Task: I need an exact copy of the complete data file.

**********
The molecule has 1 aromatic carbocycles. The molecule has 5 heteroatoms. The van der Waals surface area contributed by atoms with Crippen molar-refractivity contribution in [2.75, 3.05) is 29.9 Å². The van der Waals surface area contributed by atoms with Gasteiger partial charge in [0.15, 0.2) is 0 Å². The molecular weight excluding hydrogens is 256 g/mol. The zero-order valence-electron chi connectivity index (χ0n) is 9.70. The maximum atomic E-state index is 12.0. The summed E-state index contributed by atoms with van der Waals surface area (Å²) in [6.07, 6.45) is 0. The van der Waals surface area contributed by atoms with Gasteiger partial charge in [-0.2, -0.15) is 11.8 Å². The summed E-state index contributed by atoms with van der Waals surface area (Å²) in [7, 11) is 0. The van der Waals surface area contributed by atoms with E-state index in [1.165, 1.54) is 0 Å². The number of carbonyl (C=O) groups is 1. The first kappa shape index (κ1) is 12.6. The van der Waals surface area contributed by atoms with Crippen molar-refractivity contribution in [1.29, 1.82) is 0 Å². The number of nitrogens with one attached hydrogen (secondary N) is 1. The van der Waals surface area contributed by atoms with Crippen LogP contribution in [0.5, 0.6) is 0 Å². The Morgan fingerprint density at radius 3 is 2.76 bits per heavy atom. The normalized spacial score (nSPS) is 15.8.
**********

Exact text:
The molecule has 1 aromatic carbocycles. The molecule has 5 heteroatoms. The van der Waals surface area contributed by atoms with Crippen molar-refractivity contribution in [2.75, 3.05) is 29.9 Å². The van der Waals surface area contributed by atoms with Gasteiger partial charge in [0.15, 0.2) is 0 Å². The molecular weight excluding hydrogens is 256 g/mol. The zero-order valence-electron chi connectivity index (χ0n) is 9.70. The maximum atomic E-state index is 12.0. The summed E-state index contributed by atoms with van der Waals surface area (Å²) in [6.07, 6.45) is 0. The van der Waals surface area contributed by atoms with Gasteiger partial charge in [-0.2, -0.15) is 11.8 Å². The summed E-state index contributed by atoms with van der Waals surface area (Å²) in [7, 11) is 0. The van der Waals surface area contributed by atoms with E-state index in [1.165, 1.54) is 0 Å². The number of carbonyl (C=O) groups is 1. The first kappa shape index (κ1) is 12.6. The van der Waals surface area contributed by atoms with Crippen molar-refractivity contribution in [1.29, 1.82) is 0 Å². The number of nitrogens with one attached hydrogen (secondary N) is 1. The van der Waals surface area contributed by atoms with Crippen LogP contribution in [0.5, 0.6) is 0 Å². The Morgan fingerprint density at radius 3 is 2.76 bits per heavy atom. The normalized spacial score (nSPS) is 15.8.